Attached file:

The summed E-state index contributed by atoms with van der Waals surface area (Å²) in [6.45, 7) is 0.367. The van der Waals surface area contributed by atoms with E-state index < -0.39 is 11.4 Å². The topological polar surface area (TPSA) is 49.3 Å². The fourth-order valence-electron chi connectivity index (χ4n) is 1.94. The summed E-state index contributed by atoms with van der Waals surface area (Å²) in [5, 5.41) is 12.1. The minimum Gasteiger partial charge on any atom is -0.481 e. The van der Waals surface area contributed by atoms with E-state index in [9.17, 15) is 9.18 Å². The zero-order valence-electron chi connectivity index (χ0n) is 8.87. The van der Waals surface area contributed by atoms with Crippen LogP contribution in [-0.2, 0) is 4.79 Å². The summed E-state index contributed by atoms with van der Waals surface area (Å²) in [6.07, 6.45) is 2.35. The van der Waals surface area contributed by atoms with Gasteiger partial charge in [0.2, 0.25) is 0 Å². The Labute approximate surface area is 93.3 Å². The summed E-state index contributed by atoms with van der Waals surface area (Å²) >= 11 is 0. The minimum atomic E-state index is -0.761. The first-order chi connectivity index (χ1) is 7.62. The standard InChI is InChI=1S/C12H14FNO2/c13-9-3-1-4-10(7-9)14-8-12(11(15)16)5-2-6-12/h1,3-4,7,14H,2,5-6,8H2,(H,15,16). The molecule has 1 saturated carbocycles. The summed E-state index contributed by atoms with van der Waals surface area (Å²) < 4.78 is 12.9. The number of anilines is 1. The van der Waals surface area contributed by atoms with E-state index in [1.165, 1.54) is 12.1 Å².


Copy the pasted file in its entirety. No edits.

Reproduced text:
The summed E-state index contributed by atoms with van der Waals surface area (Å²) in [6.45, 7) is 0.367. The van der Waals surface area contributed by atoms with E-state index < -0.39 is 11.4 Å². The topological polar surface area (TPSA) is 49.3 Å². The fourth-order valence-electron chi connectivity index (χ4n) is 1.94. The summed E-state index contributed by atoms with van der Waals surface area (Å²) in [5, 5.41) is 12.1. The minimum Gasteiger partial charge on any atom is -0.481 e. The van der Waals surface area contributed by atoms with E-state index in [9.17, 15) is 9.18 Å². The zero-order valence-electron chi connectivity index (χ0n) is 8.87. The van der Waals surface area contributed by atoms with Crippen LogP contribution in [-0.2, 0) is 4.79 Å². The summed E-state index contributed by atoms with van der Waals surface area (Å²) in [6.07, 6.45) is 2.35. The van der Waals surface area contributed by atoms with Gasteiger partial charge in [0.2, 0.25) is 0 Å². The Labute approximate surface area is 93.3 Å². The summed E-state index contributed by atoms with van der Waals surface area (Å²) >= 11 is 0. The minimum atomic E-state index is -0.761. The first-order chi connectivity index (χ1) is 7.62. The standard InChI is InChI=1S/C12H14FNO2/c13-9-3-1-4-10(7-9)14-8-12(11(15)16)5-2-6-12/h1,3-4,7,14H,2,5-6,8H2,(H,15,16). The molecule has 1 saturated carbocycles. The summed E-state index contributed by atoms with van der Waals surface area (Å²) < 4.78 is 12.9. The number of anilines is 1. The van der Waals surface area contributed by atoms with E-state index in [1.165, 1.54) is 12.1 Å².